Long sweep of the top down view of Salt Creek Falls from a few different spots along the clifftop area


Top down sweep of the falls and then the sweep continues downstream and ends at neighboring mountain range (shot in August 2009)


[Back to top]

DRIVING DIRECTIONS

The nearest big town to Salt Creek Falls and Diamond Creek Falls would probably be Eugene. The town of Oakridge (36 miles southeast of Eugene) was probably the closest smaller town. The drive from Eugene via Oakridge was very straightforward as it would be 58 miles drive from the I-5/Hwy 58 junction just south of Eugene. The well-signed turnoff was on the right side shortly after leaving the tunnel.

Alternately, we also made the long drive to this waterfall from Medford, which was probably the closest big city to Crater Lake National Park. In going this route from the I-5/Hwy 62 exit in Medford, we took the Crater Lake Hwy (Hwy 62) for roughly 54 miles to a signed junction. Instead of turning right to continue on Hwy 62 towards Crater Lake, we kept left to go onto Hwy 230, which then continued for almost 24 miles to a junction with the Hwy 138. Turning right at this junction to remain on Hwy 230, we then stayed on it for another 18 miles (ignoring the Hwy 232 route going to the north rim of Crater Lake) before turning left onto US97.

We then took US97 north for roughly 17 miles (passing through the town of Chemult [one of the few places to get gas in this pretty remote part of Southern Oregon]) before heading northwest on Hwy 58. We then drove roughly 31 miles on Hwy 58 (passing by the attractive Odell Lake en route) before finally arriving at the turnoff for the Salt Creek Falls parking lot on the left. Overall, this drive from Medford to Salt Creek Falls took us about 3 hours.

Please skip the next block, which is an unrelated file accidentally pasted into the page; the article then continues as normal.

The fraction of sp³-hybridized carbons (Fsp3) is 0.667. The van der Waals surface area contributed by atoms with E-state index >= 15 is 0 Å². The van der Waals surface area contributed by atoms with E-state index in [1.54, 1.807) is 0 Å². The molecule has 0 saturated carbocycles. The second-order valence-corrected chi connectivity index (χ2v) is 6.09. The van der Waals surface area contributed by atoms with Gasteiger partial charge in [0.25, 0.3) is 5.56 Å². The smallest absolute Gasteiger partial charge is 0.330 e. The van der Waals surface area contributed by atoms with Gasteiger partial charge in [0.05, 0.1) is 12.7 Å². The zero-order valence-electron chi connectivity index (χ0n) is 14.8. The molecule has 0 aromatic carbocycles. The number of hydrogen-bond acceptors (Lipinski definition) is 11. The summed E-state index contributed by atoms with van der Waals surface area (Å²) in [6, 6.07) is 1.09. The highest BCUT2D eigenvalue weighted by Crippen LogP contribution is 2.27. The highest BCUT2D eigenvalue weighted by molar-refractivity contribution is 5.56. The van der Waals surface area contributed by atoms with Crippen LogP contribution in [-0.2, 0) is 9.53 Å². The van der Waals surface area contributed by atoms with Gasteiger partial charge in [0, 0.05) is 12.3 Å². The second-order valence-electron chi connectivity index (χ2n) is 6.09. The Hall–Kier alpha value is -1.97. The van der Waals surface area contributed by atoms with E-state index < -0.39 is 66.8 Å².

This parking area had a pay-and-display system costing $5 per vehicle. Since this was in the Willamette National Forest, we utilized our interagency National Forest Adventure Pass ($35 for the year) and displayed that on our dash to avoid getting fined by the forest service.




[Back to top]

ITINERARIES

For more information about our itineraries involving this waterfall, check out the following links.




[Back to top]

MAP OF THE FALLS



Click here for the full World of Waterfalls map





[Back to top]

TRIP REPORTS

For more information about our experiences with this waterfall, check out the following travel stories.




[Back to top]

TRIP PLANNING RESOURCES





[Back to top]

NEARBY WATERFALLS




[Back to top]

RELATED PAGES



Have You Been To This Waterfall?

Share your experience!

Click here to see visitor comments for this waterfall

Click here to see visitor comments for other waterfalls that we've visited in this region

Click here to go to the Comments Main Page

You can use the form below, but if you find our host's interface too troublesome to use (especially if you're trying to upload photos), then just send a text submission anyways using the form, but also let us know that you'd like to attach photos. If you've provided an email address via the form, then we can reply back acknowledging your request, and you can then reply to that email with your photo attachments. We're very sorry about this, but there's not much we can do about SBI's terrible interface.

What Other Visitors Have Said

Click below to see contributions from other visitors to this page...

Two spectacular falls (Salt Creek & Lower Diamond) 
This is a spectacular fall but I found that diamond falls both the upper and lower views just as spectacular. Diamond falls is a bit of a hike in. …

Click here to write your own.



[Back to top]

[Go to the Oregon Waterfalls Page]

[Go to the Pacific Northwest Page]


[Return from Salt Creek Falls to the World of Waterfalls Home Page]